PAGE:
One new friend who was not put off was 17-year-old Leslie Vass. The two young women do the usual rounds of movies, clubs, the mall and the Inner Harbor, catching a cab or the bus to get where they want to go, Leslie said.
They met at All Saints Middle School when both were new to the sixth grade there. "She was wearing a wig and a fake leg. I couldn't believe it," Leslie said. "I went home and told my mother about her."
The two young women did not become fast friends immediately. "We didn't say anything to each other right away," Leslie recalled. But she noticed that Kathy did not get involved in the usual girl gossip, and she liked that. And then, still before the two had introduced themselves to one another, Leslie learned that Kathy had defended her against some petty comments made by another girl. "I liked that," Leslie said.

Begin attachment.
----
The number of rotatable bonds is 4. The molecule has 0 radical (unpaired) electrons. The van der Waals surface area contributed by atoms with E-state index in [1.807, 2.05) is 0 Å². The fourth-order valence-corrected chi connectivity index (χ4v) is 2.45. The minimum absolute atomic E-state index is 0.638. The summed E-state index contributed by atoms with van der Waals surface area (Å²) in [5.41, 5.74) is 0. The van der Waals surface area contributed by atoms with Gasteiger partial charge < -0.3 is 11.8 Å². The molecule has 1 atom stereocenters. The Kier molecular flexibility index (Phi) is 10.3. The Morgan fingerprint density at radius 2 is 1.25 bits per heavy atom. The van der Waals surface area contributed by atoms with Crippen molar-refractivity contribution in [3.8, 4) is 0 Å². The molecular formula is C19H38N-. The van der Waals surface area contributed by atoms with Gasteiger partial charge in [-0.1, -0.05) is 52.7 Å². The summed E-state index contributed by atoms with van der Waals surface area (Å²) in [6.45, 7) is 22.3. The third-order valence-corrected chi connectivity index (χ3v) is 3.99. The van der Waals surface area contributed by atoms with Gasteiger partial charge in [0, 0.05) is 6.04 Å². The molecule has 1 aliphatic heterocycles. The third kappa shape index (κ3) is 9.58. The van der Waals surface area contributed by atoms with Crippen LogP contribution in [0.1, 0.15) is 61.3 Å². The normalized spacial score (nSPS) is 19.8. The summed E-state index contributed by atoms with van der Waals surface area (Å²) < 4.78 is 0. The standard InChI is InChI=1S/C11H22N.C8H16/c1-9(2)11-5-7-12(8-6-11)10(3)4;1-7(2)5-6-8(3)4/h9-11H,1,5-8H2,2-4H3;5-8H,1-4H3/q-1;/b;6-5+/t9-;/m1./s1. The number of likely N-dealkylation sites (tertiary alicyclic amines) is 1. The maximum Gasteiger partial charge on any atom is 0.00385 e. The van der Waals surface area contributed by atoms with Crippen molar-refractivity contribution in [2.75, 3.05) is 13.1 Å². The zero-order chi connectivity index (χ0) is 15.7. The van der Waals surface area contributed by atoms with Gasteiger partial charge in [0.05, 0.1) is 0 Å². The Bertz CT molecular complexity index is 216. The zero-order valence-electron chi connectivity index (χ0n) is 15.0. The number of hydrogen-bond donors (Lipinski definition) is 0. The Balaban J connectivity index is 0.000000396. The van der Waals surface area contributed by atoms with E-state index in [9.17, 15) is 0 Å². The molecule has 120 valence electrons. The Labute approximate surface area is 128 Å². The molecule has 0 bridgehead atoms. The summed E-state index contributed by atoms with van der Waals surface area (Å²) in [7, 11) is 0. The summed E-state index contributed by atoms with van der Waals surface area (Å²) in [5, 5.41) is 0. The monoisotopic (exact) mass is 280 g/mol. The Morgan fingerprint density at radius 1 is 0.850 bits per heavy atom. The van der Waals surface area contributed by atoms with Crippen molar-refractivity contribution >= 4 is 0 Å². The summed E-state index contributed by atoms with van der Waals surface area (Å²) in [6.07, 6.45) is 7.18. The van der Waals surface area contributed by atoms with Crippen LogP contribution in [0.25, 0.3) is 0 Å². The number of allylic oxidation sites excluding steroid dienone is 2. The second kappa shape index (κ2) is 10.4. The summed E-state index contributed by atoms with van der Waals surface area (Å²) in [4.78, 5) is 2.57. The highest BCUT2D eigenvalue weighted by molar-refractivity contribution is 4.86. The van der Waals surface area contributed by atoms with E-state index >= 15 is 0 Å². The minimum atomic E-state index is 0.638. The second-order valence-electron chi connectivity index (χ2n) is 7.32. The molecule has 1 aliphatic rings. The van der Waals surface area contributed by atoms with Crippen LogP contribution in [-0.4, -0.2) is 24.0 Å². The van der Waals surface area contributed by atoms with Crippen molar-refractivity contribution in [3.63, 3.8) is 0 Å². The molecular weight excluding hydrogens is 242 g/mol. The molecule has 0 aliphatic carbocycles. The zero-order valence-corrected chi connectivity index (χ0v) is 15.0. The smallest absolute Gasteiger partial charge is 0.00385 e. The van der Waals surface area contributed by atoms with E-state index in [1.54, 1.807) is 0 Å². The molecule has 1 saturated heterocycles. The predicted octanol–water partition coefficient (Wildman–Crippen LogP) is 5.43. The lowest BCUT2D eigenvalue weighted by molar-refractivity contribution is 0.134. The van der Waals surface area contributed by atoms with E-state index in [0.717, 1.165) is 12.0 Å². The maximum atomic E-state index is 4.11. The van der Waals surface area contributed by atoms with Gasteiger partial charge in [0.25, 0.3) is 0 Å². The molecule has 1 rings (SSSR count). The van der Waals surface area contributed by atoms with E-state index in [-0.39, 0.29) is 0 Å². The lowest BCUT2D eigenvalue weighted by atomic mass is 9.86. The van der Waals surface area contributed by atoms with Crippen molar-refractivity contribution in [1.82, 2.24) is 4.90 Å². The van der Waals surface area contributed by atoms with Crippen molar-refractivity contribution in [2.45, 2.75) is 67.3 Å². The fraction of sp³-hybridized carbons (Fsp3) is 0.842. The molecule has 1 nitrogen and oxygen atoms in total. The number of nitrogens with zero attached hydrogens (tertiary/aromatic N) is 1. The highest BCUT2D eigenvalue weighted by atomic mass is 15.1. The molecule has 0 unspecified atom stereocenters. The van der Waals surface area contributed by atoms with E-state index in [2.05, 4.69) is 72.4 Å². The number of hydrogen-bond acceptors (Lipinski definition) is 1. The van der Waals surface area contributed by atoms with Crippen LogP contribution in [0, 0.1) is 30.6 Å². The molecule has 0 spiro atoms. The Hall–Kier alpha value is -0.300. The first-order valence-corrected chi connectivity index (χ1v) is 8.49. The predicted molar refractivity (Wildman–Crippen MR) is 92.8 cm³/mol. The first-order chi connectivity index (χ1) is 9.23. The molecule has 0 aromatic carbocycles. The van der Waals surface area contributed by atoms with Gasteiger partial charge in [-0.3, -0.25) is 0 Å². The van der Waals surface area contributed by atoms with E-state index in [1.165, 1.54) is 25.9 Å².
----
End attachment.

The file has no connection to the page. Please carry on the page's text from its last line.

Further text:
She added that she "clung to [Kathy] at first because of her cancer. Then we just clicked." Now, she said, "I cannot be best friends with anyone else. Kathy knows how to have fun. She isn't like other girls who try to be in a guy's face. It's just me and her. She's dark and lovely."
A super limb for a super model
The artificial leg that Kathy has just "got to have" -- the one that inspired her to thoughts of holding a fund raiser for her own benefit -- was one she had seen on the television program "Entertainment Tonight." It was a Rolls-Royce among prosthetic limbs. It flexed at the knee and foot. The wearer could feel the sensation of every step. The residual limb was attached to the prosthesis in a suction socket that eliminated the need for undesirable, revealing straps. The outer layer of the prosthesis could be customized to match skin tone.
Kathy fell in love with it the way teen-agers fall in love -- enthusiastically, unconditionally.
She owns two artificial legs, one she keeps in reserve and her favorite, which she was wearing the day she introduced herself to the guest speaker. But she was experiencing problems with it. The limb had developed a split in the outer foam the day before. She spoke of this with the nonchalance of a young woman momentarily irritated by a fresh run in her pantyhose.